Cab company owner to focus on less government interference, internal roads in vie for council seat


Patrick Wilson rings in as the 15th and final candidate to vie for a seat on town council.

As the co-owner and manager of Cochrane’s biggest taxi cab company, Taxi4U, Wilson may be one of the most familiar faces to voters – driving Cochranites home into the wee hours of the morning for the last decade.

The 34-year-old Cochrane High School graduate’s platform does not mince words and matches his stand-out stature of 6-foot-6: with roads and traffic congestion at the forefront.

“My top priority would be an overpass/underpass at the Centre Avenue railway crossing,” said Wilson, who is focusing his campaign on what he feels municipal council can tackle and less on what is ultimately the province’s responsibility – the intersection at the 1A/22 highways.

“If anybody is happy with our current state then don’t vote for me … my entire job is talking to people about these things,” he said, confirming that some 40 hours a week are spent behind the wheel around town.

Wilson would look to such immediate solutions as lane reversals (especially on Highway 1A), creating one-way streets surrounding the Quarry and better synchronizing traffic lights.

Another priority is government overregulation and interference with small businesses – including restrictive bylaws exemplified – “anti-smoking, food trucks and dog park fiascoes.”

“I shudder every time I hear government solutions to small business problems … less regulation and lower taxes are the way to small business development,” said Wilson, who has a degree in business management.

While he sees this council’s zoning boost for more commercial and light industrial as a positive, he is skeptical of town-led marketing campaigns to attract specific industries such as the tech sector.

“Business finds you, you don’t find it … you create an environment that attracts business and then get out of the way,” he said, confirming he would be a strong advocate for low taxes, limited budgets and self-sustaining services.

Wilson says a major capital project such as an arts/cultural hub would be unaffordable – and fiscal responsibility is integral to his platform. He thinks the town already has the building blocks with the Cochrane Lions Club.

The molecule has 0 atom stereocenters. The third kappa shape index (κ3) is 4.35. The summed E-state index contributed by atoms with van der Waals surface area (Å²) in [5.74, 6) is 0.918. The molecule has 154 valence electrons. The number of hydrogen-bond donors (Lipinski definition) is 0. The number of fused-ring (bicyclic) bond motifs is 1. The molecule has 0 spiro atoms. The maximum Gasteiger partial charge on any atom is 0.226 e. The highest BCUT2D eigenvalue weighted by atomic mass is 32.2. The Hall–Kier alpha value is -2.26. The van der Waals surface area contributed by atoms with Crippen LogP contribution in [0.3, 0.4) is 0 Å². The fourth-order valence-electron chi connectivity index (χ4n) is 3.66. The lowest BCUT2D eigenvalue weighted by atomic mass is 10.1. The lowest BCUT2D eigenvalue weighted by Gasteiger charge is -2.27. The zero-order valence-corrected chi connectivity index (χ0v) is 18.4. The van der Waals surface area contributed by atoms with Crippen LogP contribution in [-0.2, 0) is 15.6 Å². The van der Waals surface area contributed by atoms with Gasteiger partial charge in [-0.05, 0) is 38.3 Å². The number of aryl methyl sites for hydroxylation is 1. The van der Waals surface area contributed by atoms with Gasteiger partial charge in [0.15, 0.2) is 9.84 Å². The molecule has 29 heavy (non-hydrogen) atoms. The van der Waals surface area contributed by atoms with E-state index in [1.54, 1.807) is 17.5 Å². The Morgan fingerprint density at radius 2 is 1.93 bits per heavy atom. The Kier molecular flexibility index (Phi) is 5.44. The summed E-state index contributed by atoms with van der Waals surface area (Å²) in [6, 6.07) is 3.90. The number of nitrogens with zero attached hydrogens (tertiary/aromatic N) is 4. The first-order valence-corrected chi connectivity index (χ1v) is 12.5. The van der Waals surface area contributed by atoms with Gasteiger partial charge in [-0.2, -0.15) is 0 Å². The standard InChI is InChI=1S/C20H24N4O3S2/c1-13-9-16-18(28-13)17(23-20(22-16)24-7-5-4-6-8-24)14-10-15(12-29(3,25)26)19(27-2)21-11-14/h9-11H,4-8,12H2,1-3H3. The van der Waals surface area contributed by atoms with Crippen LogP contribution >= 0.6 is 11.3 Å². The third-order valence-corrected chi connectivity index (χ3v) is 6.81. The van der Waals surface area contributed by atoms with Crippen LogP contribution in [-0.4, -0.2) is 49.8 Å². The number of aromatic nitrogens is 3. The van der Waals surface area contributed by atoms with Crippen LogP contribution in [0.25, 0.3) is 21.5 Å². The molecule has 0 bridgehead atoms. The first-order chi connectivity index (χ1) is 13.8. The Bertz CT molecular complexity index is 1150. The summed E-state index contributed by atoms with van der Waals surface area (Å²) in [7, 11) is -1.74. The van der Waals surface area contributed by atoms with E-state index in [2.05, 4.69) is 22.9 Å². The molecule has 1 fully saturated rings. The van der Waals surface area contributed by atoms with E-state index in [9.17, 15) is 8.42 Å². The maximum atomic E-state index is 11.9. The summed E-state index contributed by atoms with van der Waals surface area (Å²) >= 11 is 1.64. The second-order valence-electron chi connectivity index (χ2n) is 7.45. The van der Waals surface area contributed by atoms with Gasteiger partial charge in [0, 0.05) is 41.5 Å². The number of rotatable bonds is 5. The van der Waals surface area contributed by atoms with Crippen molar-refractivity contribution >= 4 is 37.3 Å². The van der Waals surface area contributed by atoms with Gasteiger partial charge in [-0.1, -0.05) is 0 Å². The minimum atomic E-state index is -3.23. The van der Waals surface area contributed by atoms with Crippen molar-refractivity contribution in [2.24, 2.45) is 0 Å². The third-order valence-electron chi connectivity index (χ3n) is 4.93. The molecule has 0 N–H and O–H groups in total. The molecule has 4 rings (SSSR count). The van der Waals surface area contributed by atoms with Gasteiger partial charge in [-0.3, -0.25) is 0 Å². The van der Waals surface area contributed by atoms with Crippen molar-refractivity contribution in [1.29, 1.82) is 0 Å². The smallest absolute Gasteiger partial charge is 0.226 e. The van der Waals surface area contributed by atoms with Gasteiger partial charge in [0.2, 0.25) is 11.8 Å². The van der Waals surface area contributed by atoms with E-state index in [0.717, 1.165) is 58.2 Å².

He would push to keep the Lions Rodeo where it is and to re-sign a long-term lease with the service club so they can put out the capital to invest in the Cochrane Lions Event Centre (former curling club). He would support zoning the entire site for subsequent recreational/art centre development.

Wilson thinks taking advantage of transit grant dollars to initiate a feasibility study is a positive, but is not in favour of launching a full-scale transit system where operational costs are not covered.

“We need to start small and build it as it grows,” he said, adding that transit can easily become a burden to the many and used by the few if not done right.

He has also grown weary of money expenditures falsely presented as solutions.

“Calling multi-million dollar bike lane construction on Highway 1A and Railway Street a traffic solution is not acceptable in Alberta for obvious reasons,” he said, highlighting the weather that makes cycling an unrealistic alternative.

Wilson will take part in the Sept. 26 all-candidates debate held by the Cochrane Eagle at the Lions Event Centre from 5:30 p.m. to 9 p.m.

He encourages people to reach him at or 403-829-2667 and will have a Facebook page live in the coming days.


About Author

Lindsay Seewalt

Lindsay is a senior Eagle reporter who has transformed her penchant for storytelling into the craft of writing. She has a knack for getting the scoop on stories and is a strong interviewer. The U of C and MRU English/Journalism graduate is committed to telling every story through a new lens, from a fresh perspective. Currently, her focus is on news and politics reporting, including town hall. She has a passion for providing a platform for underdogs, grassroots movements and those who have the courage to put themselves out there. She bases the strength of her stories on the depth of her connection with her interviewee, which is best done over too much coffee.